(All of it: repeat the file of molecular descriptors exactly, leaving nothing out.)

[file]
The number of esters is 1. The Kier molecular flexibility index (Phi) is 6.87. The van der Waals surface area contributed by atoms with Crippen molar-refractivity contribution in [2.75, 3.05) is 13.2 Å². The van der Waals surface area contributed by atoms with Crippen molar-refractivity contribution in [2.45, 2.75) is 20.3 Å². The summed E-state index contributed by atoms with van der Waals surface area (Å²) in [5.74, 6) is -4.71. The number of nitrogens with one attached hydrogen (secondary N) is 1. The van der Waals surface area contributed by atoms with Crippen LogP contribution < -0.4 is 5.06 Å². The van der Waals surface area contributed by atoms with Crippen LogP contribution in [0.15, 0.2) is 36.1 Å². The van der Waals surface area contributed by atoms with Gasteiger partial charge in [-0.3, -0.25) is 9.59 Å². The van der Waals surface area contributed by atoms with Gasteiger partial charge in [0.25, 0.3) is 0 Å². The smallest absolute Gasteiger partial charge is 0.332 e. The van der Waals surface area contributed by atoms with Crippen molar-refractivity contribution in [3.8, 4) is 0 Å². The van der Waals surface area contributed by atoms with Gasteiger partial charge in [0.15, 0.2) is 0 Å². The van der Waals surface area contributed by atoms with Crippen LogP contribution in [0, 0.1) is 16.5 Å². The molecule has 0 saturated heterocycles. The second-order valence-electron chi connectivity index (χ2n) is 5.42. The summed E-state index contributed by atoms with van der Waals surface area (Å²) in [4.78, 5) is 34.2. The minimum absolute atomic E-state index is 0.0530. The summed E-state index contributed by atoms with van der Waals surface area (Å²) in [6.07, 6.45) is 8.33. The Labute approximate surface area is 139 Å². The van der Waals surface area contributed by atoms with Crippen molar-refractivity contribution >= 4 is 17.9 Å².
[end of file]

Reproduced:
The number of esters is 1. The Kier molecular flexibility index (Phi) is 6.87. The van der Waals surface area contributed by atoms with Crippen molar-refractivity contribution in [2.75, 3.05) is 13.2 Å². The van der Waals surface area contributed by atoms with Crippen molar-refractivity contribution in [2.45, 2.75) is 20.3 Å². The summed E-state index contributed by atoms with van der Waals surface area (Å²) in [5.74, 6) is -4.71. The number of nitrogens with one attached hydrogen (secondary N) is 1. The van der Waals surface area contributed by atoms with Crippen LogP contribution < -0.4 is 5.06 Å². The van der Waals surface area contributed by atoms with Crippen LogP contribution in [0.15, 0.2) is 36.1 Å². The van der Waals surface area contributed by atoms with Gasteiger partial charge in [-0.3, -0.25) is 9.59 Å². The van der Waals surface area contributed by atoms with Gasteiger partial charge in [0.25, 0.3) is 0 Å². The smallest absolute Gasteiger partial charge is 0.332 e. The van der Waals surface area contributed by atoms with Crippen molar-refractivity contribution in [3.8, 4) is 0 Å². The van der Waals surface area contributed by atoms with Gasteiger partial charge in [0.15, 0.2) is 0 Å². The van der Waals surface area contributed by atoms with Crippen LogP contribution in [0, 0.1) is 16.5 Å². The molecule has 0 saturated heterocycles. The second-order valence-electron chi connectivity index (χ2n) is 5.42. The summed E-state index contributed by atoms with van der Waals surface area (Å²) in [4.78, 5) is 34.2. The minimum absolute atomic E-state index is 0.0530. The summed E-state index contributed by atoms with van der Waals surface area (Å²) in [6.07, 6.45) is 8.33. The Labute approximate surface area is 139 Å². The van der Waals surface area contributed by atoms with Crippen molar-refractivity contribution >= 4 is 17.9 Å².